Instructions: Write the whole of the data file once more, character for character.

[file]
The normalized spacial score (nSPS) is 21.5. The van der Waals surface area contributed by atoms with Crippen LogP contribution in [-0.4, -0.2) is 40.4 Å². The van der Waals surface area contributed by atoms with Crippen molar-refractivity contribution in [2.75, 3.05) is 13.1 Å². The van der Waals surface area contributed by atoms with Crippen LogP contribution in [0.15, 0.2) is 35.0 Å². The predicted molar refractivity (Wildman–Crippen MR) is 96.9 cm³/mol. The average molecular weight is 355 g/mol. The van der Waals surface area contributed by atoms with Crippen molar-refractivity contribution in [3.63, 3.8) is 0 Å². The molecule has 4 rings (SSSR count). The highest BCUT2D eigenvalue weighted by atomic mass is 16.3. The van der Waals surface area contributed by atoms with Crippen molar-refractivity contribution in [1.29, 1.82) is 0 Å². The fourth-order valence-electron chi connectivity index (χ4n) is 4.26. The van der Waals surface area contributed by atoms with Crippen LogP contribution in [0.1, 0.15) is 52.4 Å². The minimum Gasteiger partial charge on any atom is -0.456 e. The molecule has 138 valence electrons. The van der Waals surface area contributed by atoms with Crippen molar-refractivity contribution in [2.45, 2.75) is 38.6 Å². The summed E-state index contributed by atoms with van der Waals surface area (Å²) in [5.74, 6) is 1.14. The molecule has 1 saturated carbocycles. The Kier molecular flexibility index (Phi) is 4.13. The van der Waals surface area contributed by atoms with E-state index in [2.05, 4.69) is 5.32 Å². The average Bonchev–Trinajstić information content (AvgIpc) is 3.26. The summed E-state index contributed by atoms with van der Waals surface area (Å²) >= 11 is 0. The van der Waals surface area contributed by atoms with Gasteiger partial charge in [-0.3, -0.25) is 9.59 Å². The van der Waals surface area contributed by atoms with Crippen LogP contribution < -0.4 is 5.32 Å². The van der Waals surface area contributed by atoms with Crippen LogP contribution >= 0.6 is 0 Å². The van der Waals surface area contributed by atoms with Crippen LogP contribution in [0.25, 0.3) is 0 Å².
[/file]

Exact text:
The normalized spacial score (nSPS) is 21.5. The van der Waals surface area contributed by atoms with Crippen LogP contribution in [-0.4, -0.2) is 40.4 Å². The van der Waals surface area contributed by atoms with Crippen molar-refractivity contribution in [2.75, 3.05) is 13.1 Å². The van der Waals surface area contributed by atoms with Crippen LogP contribution in [0.15, 0.2) is 35.0 Å². The predicted molar refractivity (Wildman–Crippen MR) is 96.9 cm³/mol. The average molecular weight is 355 g/mol. The van der Waals surface area contributed by atoms with Crippen molar-refractivity contribution in [3.63, 3.8) is 0 Å². The molecule has 4 rings (SSSR count). The highest BCUT2D eigenvalue weighted by atomic mass is 16.3. The van der Waals surface area contributed by atoms with Crippen molar-refractivity contribution in [1.29, 1.82) is 0 Å². The fourth-order valence-electron chi connectivity index (χ4n) is 4.26. The van der Waals surface area contributed by atoms with Crippen LogP contribution in [0.1, 0.15) is 52.4 Å². The minimum Gasteiger partial charge on any atom is -0.456 e. The molecule has 138 valence electrons. The van der Waals surface area contributed by atoms with Crippen molar-refractivity contribution in [2.45, 2.75) is 38.6 Å². The summed E-state index contributed by atoms with van der Waals surface area (Å²) in [5.74, 6) is 1.14. The molecule has 1 saturated carbocycles. The Kier molecular flexibility index (Phi) is 4.13. The van der Waals surface area contributed by atoms with E-state index in [2.05, 4.69) is 5.32 Å². The average Bonchev–Trinajstić information content (AvgIpc) is 3.26. The summed E-state index contributed by atoms with van der Waals surface area (Å²) >= 11 is 0. The van der Waals surface area contributed by atoms with Gasteiger partial charge in [-0.3, -0.25) is 9.59 Å². The van der Waals surface area contributed by atoms with Crippen LogP contribution < -0.4 is 5.32 Å². The van der Waals surface area contributed by atoms with Crippen LogP contribution >= 0.6 is 0 Å². The van der Waals surface area contributed by atoms with Crippen LogP contribution in [0.25, 0.3) is 0 Å².